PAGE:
Case Study: Duffer’s Cove

• This case revolves around the definition of a market segment and operational management that provides customer experiences required to satisfy the needs of this segment • Students should use a logic model or strategy map to better understand the linkages between outcomes (i.e., meeting customer expectations and thus increasing revenue growth) and key operational activities in the organization • Other techniques such as Quality Function Deployment could also be used to better articulate the specific linkages between customer experiences and operational management

Duffer’s Cove Golf Course Situated in a mid-size city Owned by the municipality as a means of ensuring that residents had access to reasonably priced golf City council has been considering privatizing the course

Duffer’s Cove Golf Course (cont’d) Previous GM (10 Years) approach was to build strong relationships within the city administration to secure resources when needed (such as additional funding, speedy decisions and so forth) very successful contacts at City Hall led directly to tournaments being held at Duffer’s Cove (a great way of introducing new golfers to the course) Current General Manager, Jim Kane joined Duffer’s Cove in January of 2006 concerned about privatization focused on cutting costs in an attempt to increase the year-end surplus financial surplus yearly = difficult case for privatization

Golf Industry
• industry in the country is steadily growing

• Recent studies indicate:
– there are almost 6 million golfers (participation rate of 21% of the population) - the highest of any country in the world – participation has grown at a rate of 16% over the past five years

• On a region-by-region basis:
– the region in which Duffer’s Cove is situated has the highest total number of golfers – another region has the highest participation rate by population at 29%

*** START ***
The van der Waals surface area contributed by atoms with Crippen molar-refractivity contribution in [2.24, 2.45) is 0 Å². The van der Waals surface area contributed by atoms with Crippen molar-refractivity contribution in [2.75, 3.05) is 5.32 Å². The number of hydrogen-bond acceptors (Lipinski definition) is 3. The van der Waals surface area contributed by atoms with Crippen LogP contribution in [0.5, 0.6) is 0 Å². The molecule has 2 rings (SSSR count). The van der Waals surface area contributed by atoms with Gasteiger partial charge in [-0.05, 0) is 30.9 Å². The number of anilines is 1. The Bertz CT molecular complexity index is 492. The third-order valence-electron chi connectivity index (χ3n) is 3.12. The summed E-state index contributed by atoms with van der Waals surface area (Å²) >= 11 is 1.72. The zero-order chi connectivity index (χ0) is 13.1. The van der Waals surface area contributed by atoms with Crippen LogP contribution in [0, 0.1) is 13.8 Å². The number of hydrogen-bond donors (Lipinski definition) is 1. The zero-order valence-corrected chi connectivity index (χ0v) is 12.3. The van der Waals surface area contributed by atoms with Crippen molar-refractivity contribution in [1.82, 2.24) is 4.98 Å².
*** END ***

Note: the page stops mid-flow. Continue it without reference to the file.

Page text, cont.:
• “The key barrier to golfers taking up the sport was price....” • The key driver for participation growth is the expansion of the segment of the golfing market known as “core golfers.”

Golfer Segmentation
Core golfers • play > 8 rounds per year • usually understand how to play the game • enjoy courses offering variety and challenge

Occasional golfers • play 7 or fewer rounds per year • enjoy the game • not necessarily looking for an overly challenging course. • social aspect is often more important

Golfer Segmentation
• • • • • key barrier to taking up the sport is price Duffer’s Cove - low-cost alternative for occasional golfers Long course with all par 4 holes measuring over 400 yards from the white tees wide fairways, many sand traps on the course 2004 and 2005 golf course operation reports suggest savings could be realized through reductions in the amount of time spent on maintenance wide fairways along the course were being made even wider through regular trimming of the rough lining the fairway allowing the rough to grow naturally could save hundreds of hours of labour each season from a marketing perspective, he could sub-segment the market to cater to golfers who played approximately 8 to 15 rounds per year money saved on maintenance => promotional initiatives (an effective supplementary tool) word-of-mouth a key influencer of where golfers played

• • • •

Results - 2006
• 2005 season was very good • in 2006, the number of golfers was not keeping pace with 2005 Was a mistake made? The information provided by the golf pro, Jane French, seemed to confirm that the added challenge provided by the newly grown rough might be causing issues.

Duffer’s Cove Dimensions And Measures In The Data Set

Duffer’s Cove Dimensions And Measures In The Data Set

Discussion Points
Discussion 1 Define the critical outcome for Duffer’s Cove (DF). • Is revenue more important than profitability? • What trends are evident in revenue and profitability? • What source of revenue appears to be the most challenged? • How is DF maintaining profitability? • Does this approach augur well for their long term viability?

Discussion Points
Discussion 2 Discuss the targeted market segment. • How would you evaluate the target segment defined by the new General Manager? • What do trends in number of golfers suggest? • Are the current operational tactics aligned with the needs of the segment targeted?

Discussion Points
Discussion 3 Next steps • Given the conclusions drawn about expected outcomes and market segment, what should the GM do?

This case highlights: • linkages between the needs of a market segment and the types of experiences provided by a service organization • It also suggests that targeting one segment at the expense of others might put such an organization in jeopardy • Core concepts applied would include: – defining organizational outcomes (i.e., is revenue or profitability more important?), – the role of external stakeholders (i.e., expectations of politicians), and – buyer behaviour (i.e., the experience expected by core customers).